Global climate change report card, explained

Global climate change report card, explained

Almost all the countries of the world committed to save the climate change in 2015. This week, the United Nations released its first report card for this goal and found that the world is going backwards as time goes on.

Under the 2015 Paris climate agreement, countries have agreed to do what they can to reduce greenhouse gas emissions. Their initial proposals weren’t nearly enough, so the deal created a mechanism called global stocktaking to keep everyone accountable.

Unlike other UN climate change reports that are designed to be detailed and shy away from policy recommendations, the stock count is clearly designed to encourage countries to take action. It is a sobering review of progress, and reveals how far countries need to go in their future emissions commitments when they come to the negotiating table at COP28, to be held in the United Arab Emirates this December.

The report says: “The Paris Agreement has made progress on global climate, but “more is now needed in all sectors.”

The task ahead is enormous: According to the report, global emissions must be cut by 43 percent by 2030 to limit warming to 1.5 degrees Celsius, one of the main goals of the Paris agreement. But the world has already warmed about 1.2 degrees so far above the industrial average and is on track to exceed that threshold in the next few years. So when speakers meet again at the next climate summit, stock calculations will shape the discussion.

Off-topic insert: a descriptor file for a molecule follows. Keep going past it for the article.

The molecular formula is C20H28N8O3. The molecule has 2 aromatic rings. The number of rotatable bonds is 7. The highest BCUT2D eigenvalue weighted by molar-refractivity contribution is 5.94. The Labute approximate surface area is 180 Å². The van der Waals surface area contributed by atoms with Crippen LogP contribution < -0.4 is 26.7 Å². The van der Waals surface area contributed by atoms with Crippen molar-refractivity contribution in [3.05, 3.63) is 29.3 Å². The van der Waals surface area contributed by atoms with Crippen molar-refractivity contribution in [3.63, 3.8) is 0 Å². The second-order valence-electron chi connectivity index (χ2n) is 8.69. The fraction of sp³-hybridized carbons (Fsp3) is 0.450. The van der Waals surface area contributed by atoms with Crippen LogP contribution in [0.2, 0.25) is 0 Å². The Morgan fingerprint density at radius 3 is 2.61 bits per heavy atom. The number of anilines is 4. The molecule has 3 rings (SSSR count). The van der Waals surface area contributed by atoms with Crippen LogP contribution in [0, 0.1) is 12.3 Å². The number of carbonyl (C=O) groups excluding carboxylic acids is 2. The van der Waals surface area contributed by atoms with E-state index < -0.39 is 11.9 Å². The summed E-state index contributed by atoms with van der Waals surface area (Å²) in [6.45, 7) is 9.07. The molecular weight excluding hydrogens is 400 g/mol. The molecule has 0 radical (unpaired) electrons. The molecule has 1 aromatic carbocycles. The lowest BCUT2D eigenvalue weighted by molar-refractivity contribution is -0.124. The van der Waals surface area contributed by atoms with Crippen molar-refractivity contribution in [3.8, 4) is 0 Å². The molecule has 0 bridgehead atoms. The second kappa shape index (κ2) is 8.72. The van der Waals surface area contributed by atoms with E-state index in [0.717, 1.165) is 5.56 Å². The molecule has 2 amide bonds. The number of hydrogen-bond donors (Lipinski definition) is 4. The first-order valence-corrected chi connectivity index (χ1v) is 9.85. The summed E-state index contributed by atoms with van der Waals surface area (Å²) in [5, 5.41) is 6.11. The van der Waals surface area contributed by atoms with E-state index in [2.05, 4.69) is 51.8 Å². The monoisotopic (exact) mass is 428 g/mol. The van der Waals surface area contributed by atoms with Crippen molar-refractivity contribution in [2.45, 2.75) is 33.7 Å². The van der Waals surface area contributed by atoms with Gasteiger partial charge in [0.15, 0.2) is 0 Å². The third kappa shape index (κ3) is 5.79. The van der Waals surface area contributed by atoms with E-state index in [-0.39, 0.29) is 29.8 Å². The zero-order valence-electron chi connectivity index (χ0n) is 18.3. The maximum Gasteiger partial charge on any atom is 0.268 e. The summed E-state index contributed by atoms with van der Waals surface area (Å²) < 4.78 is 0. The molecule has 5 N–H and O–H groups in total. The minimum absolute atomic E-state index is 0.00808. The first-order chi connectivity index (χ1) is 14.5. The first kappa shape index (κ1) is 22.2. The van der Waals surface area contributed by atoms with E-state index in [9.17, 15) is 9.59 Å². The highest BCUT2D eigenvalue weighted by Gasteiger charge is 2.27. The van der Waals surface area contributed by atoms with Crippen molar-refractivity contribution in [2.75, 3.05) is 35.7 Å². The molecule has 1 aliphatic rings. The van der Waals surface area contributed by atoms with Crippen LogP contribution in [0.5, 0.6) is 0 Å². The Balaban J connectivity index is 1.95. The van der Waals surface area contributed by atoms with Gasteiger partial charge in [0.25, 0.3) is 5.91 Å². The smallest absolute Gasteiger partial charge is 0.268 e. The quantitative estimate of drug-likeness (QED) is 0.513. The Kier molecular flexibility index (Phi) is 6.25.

“It carries a lot of weight,” said European Climate Foundation CEO Laurence Tubiana, who helped negotiate the Paris agreement. “I [stocktake] it looks back, but more importantly sets the direction for the next phase of climate policymaking.”

Among its recommendations, the report unapologetically calls for the “elimination of all fossil fuels” and the “total decarbonisation of all sectors of the economy.”

But in a world facing economic chaos, energy shocks, and relentless opposition from big polluters, there are open questions about whether leaders will heed the message at all, and what they will do about it.

Coal, oil, and natural gas must go

Stock calculations strongly suggest that there can be no new fossil fuel base in a world committed to keeping temperatures moderate, including ending the existing coal industry before 2050.

Correct language here is important. In previous climate conferences, countries have been fighting over every word around fossil fuels, whether they should call it the “exit phase” or a lower phrase like “energy transition.” The latter leaves room for new fossil fuels without looking like governments are going back on their word.

But the calculation of the stock, which will inform the political process from here on, is consistent with the results of other world organizations that no new fossil base should be built in a world compatible with 1.5 degrees.

There is some ambiguity in what “non-degradation” means, however, and it could be a contentious topic at the next COP. The language leaves room, Tubiana explained, for fossil fuels to rely on technologies like carbon capture and storage. “In 2050 we will still have fossil fuels in the pipeline, the question is how much,” said Tubiana.